House budget subcommittees debated their sections of the spending plan for hours on Thursday. More long sessions are expected next week, especially regarding possible changes to tax policy and state employee salaries.
Asked about raises for teachers and employees Thursday, Dollar struck a cautionary note.
“Although the revenue picture came in strong and demonstrates a very healthy economy in North Carolina, the caution is that a large share of those additional funds are nonrecurring funds – they can only be used for one-time expenses,” and not salaries, he said.
Democrats were already blasting the budget proposal, saying it doesn’t do enough for education. In a news conference Thursday, House Democratic leader Larry Hall of Durham said the state is falling behind South Carolina in school spending.
“The challenge is just matching South Carolina, and that’s a pretty low bar,” he said. “This budget falls dramatically short of the budget we need to move North Carolina forward.”
Hall said the legislature should eliminate revenue triggers that are expected to lower the state’s corporate income tax rate. He pointed out that while the budget proposal increases spending for textbooks, teacher assistants and other school expenses, the total still falls short of some pre-recession levels.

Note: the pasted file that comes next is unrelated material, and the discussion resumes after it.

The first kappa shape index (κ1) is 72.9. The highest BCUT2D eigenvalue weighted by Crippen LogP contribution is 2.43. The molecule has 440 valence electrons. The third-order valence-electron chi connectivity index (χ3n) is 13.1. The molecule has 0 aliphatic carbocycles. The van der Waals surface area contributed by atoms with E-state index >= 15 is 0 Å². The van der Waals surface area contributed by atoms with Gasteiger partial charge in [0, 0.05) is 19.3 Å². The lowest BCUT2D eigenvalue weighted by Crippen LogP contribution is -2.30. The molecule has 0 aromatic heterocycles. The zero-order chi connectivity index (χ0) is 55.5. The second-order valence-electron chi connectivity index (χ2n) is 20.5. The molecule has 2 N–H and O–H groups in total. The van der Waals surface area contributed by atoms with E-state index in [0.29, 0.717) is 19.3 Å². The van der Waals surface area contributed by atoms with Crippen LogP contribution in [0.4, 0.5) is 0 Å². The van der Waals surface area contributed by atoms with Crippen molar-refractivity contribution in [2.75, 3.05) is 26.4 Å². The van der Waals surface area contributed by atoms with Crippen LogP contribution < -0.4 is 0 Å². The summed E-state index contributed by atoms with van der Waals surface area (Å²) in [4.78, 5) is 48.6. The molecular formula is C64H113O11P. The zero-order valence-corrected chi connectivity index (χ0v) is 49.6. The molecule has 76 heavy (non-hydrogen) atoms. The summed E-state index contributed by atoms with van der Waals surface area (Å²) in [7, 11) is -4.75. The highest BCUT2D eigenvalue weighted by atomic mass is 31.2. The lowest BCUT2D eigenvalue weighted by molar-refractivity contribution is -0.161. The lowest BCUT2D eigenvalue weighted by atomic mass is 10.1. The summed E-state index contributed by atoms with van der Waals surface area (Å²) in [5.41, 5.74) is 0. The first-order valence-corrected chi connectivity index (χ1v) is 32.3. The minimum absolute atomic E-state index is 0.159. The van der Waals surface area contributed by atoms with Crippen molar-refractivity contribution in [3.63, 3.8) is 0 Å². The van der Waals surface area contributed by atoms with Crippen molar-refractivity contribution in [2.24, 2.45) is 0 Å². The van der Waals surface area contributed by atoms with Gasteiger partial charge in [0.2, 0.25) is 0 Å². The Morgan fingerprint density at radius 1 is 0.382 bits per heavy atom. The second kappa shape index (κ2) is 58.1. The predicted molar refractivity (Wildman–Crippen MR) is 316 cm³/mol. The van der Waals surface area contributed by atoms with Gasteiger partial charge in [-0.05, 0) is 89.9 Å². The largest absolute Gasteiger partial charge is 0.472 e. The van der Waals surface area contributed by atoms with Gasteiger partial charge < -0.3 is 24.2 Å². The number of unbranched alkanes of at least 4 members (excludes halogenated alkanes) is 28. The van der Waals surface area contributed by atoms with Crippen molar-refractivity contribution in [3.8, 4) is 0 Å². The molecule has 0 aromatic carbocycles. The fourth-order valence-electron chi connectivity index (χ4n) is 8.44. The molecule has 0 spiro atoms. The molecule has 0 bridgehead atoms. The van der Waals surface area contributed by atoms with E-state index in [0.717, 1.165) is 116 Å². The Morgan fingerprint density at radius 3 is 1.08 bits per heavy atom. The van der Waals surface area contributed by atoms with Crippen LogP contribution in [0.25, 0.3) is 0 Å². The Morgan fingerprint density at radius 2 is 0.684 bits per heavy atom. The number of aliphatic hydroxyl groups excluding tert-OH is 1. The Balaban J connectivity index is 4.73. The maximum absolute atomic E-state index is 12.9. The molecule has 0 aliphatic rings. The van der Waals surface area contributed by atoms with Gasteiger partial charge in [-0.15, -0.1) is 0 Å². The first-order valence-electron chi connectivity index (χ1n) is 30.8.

Dollar dismissed the criticism. “It sounds like he didn’t even look at the budget before his comments,” he said of Hall. “Any fair-minded person would be very complimentary of our education budget.”
The initial proposal would increase K-12 school spending by $269 million – or about 3.3 percent – and add new funds for charter schools and teacher bonuses. A big chunk of the increase is $100.2 million to handle school enrollment growth, which is expected to add 17,000 students in the next school year.
Democrats on the budget subcommittees unsuccessfully sought to eliminate provisions related to private school vouchers and charter schools. But spending plans for the court system and other state agencies drew less criticism and quickly cleared committees.
More details on the way